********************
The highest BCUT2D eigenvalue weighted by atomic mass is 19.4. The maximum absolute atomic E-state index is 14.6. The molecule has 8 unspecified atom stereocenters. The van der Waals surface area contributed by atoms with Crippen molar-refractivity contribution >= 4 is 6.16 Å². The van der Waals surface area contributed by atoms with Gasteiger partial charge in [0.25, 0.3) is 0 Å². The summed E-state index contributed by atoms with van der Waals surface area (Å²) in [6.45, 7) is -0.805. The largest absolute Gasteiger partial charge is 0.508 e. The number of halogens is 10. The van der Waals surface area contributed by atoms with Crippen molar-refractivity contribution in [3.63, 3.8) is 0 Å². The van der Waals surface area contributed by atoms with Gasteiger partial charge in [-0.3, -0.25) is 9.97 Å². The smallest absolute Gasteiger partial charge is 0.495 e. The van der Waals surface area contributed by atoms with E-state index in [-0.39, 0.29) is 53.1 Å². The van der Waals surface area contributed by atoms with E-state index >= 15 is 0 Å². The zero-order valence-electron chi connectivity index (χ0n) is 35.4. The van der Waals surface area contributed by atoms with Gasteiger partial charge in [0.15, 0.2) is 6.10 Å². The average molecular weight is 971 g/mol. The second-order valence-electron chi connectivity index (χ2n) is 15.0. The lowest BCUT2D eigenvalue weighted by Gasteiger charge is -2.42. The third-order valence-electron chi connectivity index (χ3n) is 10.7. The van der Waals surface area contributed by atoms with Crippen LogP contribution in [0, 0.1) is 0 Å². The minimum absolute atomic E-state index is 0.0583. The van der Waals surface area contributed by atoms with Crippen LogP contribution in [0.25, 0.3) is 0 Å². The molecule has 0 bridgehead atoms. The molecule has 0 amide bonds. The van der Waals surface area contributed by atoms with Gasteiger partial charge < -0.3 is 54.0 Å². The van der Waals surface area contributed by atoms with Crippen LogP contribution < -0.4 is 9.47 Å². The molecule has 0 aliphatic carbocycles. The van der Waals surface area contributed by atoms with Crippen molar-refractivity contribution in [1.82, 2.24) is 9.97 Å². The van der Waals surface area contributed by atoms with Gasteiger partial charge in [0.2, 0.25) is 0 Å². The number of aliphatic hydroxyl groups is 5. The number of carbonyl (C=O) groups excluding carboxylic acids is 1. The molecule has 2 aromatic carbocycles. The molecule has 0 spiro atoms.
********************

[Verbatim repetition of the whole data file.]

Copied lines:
The highest BCUT2D eigenvalue weighted by atomic mass is 19.4. The maximum absolute atomic E-state index is 14.6. The molecule has 8 unspecified atom stereocenters. The van der Waals surface area contributed by atoms with Crippen molar-refractivity contribution >= 4 is 6.16 Å². The van der Waals surface area contributed by atoms with Gasteiger partial charge in [0.25, 0.3) is 0 Å². The summed E-state index contributed by atoms with van der Waals surface area (Å²) in [6.45, 7) is -0.805. The largest absolute Gasteiger partial charge is 0.508 e. The number of halogens is 10. The van der Waals surface area contributed by atoms with Crippen molar-refractivity contribution in [3.63, 3.8) is 0 Å². The van der Waals surface area contributed by atoms with Gasteiger partial charge in [-0.3, -0.25) is 9.97 Å². The smallest absolute Gasteiger partial charge is 0.495 e. The van der Waals surface area contributed by atoms with E-state index in [-0.39, 0.29) is 53.1 Å². The van der Waals surface area contributed by atoms with E-state index >= 15 is 0 Å². The zero-order valence-electron chi connectivity index (χ0n) is 35.4. The van der Waals surface area contributed by atoms with Gasteiger partial charge in [0.15, 0.2) is 6.10 Å². The average molecular weight is 971 g/mol. The second-order valence-electron chi connectivity index (χ2n) is 15.0. The lowest BCUT2D eigenvalue weighted by Gasteiger charge is -2.42. The third-order valence-electron chi connectivity index (χ3n) is 10.7. The van der Waals surface area contributed by atoms with Crippen LogP contribution in [0, 0.1) is 0 Å². The minimum absolute atomic E-state index is 0.0583. The van der Waals surface area contributed by atoms with Crippen LogP contribution in [0.25, 0.3) is 0 Å². The molecule has 0 bridgehead atoms. The molecule has 0 amide bonds. The van der Waals surface area contributed by atoms with Gasteiger partial charge < -0.3 is 54.0 Å². The van der Waals surface area contributed by atoms with Crippen LogP contribution < -0.4 is 9.47 Å². The molecule has 0 aliphatic carbocycles. The van der Waals surface area contributed by atoms with Crippen molar-refractivity contribution in [1.82, 2.24) is 9.97 Å². The van der Waals surface area contributed by atoms with Gasteiger partial charge in [0.2, 0.25) is 0 Å². The number of aliphatic hydroxyl groups is 5. The number of carbonyl (C=O) groups excluding carboxylic acids is 1. The molecule has 2 aromatic carbocycles. The molecule has 0 spiro atoms.